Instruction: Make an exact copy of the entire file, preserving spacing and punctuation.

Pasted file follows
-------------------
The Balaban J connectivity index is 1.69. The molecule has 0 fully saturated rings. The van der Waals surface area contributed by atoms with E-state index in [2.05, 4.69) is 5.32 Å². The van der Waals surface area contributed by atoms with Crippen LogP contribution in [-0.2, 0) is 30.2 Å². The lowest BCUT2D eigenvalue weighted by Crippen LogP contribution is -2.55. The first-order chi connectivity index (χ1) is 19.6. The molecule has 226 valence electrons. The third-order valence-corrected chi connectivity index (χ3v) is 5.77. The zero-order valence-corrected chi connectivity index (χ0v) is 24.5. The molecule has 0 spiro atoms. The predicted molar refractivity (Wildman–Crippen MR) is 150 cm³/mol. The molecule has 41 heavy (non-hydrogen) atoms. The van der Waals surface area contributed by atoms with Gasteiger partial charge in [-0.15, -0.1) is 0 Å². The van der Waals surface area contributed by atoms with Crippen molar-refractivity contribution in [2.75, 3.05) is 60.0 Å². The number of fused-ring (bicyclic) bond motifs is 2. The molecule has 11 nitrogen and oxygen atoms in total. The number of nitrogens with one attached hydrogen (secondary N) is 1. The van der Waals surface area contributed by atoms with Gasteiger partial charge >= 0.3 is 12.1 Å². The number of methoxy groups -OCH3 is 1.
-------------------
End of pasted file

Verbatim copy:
The Balaban J connectivity index is 1.69. The molecule has 0 fully saturated rings. The van der Waals surface area contributed by atoms with E-state index in [2.05, 4.69) is 5.32 Å². The van der Waals surface area contributed by atoms with Crippen LogP contribution in [-0.2, 0) is 30.2 Å². The lowest BCUT2D eigenvalue weighted by Crippen LogP contribution is -2.55. The first-order chi connectivity index (χ1) is 19.6. The molecule has 226 valence electrons. The third-order valence-corrected chi connectivity index (χ3v) is 5.77. The zero-order valence-corrected chi connectivity index (χ0v) is 24.5. The molecule has 0 spiro atoms. The predicted molar refractivity (Wildman–Crippen MR) is 150 cm³/mol. The molecule has 41 heavy (non-hydrogen) atoms. The van der Waals surface area contributed by atoms with Gasteiger partial charge in [-0.15, -0.1) is 0 Å². The van der Waals surface area contributed by atoms with Crippen molar-refractivity contribution in [2.75, 3.05) is 60.0 Å². The number of fused-ring (bicyclic) bond motifs is 2. The molecule has 11 nitrogen and oxygen atoms in total. The number of nitrogens with one attached hydrogen (secondary N) is 1. The van der Waals surface area contributed by atoms with Gasteiger partial charge >= 0.3 is 12.1 Å². The number of methoxy groups -OCH3 is 1.